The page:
Representing a mix of three groups – those close to retirement, Generation X, and millennials – today’s skilled workforce wants different things from their careers. In fact, each of these groups comprise not just a different stage of life, but a different approach to living entirely. That approach almost always spills into what they want out of their career(s). It is something worth recognising as those of us in industry continue to examine what it will take to attract quality workers and keep them through retirement.
The current state of almost any workforce is “multi-generational” – i.e. grandfather or grandmother, father or mother, son or daughter. They each come from different eras, and each often carry with them the attitudes, belief systems, and motivations of that respective era. In the case of construction and transport, the soon-to-be-retired generation is looking at securing themselves financially for the road ahead and getting respect for what they’ve achieved and the wisdom they can impart on the ones coming up behind them. They expect the people they work with and around to be professional, accountable and responsible. In turn, they expect this of themselves. They grew up in a time when this type of attitude – and often a handshake – was the bond beneath which the work got done.
Ironically, the people filing in behind them, often referred to as Generation X, typically like to be left alone. While not disrespectful in this approach overall, they’ve grown up doing things their own way and prefer to create their own experience and combine that with the demands of a given job: they like you to get to the point, get out of the way, and get on with it.
The generation behind them is often referred to as the millennials – who have been (sometimes unfairly) described as the “trophy” generation, coddled, enabled, and so on. Again, such stereotypes might explain some members of this group, but certainly not all. What we have learned about millennials, however, is that they like to be included and asked their opinion. They also like to be asked about their role in the company, as well as their future. They would like to see their responsibilities “stretched,” and expect some fun factor to be associated with the job.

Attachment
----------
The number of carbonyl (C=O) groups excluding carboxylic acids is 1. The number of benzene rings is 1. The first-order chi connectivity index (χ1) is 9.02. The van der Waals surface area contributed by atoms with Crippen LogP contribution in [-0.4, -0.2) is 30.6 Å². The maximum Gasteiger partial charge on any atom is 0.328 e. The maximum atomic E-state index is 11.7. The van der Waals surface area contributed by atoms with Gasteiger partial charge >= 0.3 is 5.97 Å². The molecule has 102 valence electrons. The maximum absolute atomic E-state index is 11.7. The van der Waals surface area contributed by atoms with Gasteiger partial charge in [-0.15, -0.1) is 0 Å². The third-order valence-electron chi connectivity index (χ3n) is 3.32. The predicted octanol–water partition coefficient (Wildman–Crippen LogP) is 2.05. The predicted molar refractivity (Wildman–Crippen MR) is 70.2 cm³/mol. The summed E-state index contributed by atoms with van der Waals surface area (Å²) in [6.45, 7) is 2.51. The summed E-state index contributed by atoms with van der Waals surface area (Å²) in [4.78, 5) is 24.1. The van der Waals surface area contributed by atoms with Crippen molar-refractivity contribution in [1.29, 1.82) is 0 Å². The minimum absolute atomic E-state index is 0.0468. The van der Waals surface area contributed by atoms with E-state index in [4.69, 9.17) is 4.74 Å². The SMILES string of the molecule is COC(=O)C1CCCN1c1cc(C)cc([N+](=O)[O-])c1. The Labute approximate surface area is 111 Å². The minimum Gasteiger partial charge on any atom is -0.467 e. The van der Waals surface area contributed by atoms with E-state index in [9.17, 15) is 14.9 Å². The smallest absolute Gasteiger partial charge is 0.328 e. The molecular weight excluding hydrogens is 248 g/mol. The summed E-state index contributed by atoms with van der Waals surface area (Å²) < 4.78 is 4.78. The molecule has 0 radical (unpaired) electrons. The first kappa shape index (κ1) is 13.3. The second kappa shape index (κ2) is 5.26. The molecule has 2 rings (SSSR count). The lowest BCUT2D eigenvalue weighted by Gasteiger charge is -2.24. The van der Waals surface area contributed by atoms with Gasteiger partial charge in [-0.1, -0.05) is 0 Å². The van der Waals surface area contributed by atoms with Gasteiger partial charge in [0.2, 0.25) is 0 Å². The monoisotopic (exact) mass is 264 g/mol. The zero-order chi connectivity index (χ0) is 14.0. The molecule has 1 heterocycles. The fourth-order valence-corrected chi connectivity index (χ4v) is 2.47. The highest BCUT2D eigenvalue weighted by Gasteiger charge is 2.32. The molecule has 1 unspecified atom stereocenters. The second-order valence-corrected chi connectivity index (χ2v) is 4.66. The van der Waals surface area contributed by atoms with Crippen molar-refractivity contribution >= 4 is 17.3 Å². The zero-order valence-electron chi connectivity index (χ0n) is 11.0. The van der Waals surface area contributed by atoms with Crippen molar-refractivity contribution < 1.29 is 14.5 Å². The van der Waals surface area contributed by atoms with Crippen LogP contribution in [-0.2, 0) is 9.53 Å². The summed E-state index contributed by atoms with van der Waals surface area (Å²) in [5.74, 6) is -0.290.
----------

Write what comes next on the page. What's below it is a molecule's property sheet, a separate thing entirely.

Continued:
Historically, as each new generation enters the workforce, there are concerns about their attitude and willingness to work, including what expectations they will have from that workplace. It also can’t be overlooked that each generation is influenced by societal and world events that occurred while they were growing up.
The important thing to remember when trying to not only juggle all three groups within your workforce, but as you go about recruiting younger workers to fill in the ever-emerging gaps, is that none of these styles are necessarily wrong: they’re just different.
It’s on us as leaders to recognise these differences and adapt (not change) our way of attracting them and engaging with them so that we can continue to move forward productively, together.
Most businesses today employ a workforce of varying ages. Understanding what influenced their upbringing and what they value can make for a more harmonious working environment, and a more cohesive system that keeps quality workers walking through the front door as valued workers are inevitably walking out the back door and into deserved retirement. Recognising the differences within our workforce is just another part of the modern workplace – like any other challenge.
The point of understanding these differences is that it allows employers to know how to best attract and manage different employee groups, while continuing to push successfully forward through every level of their business.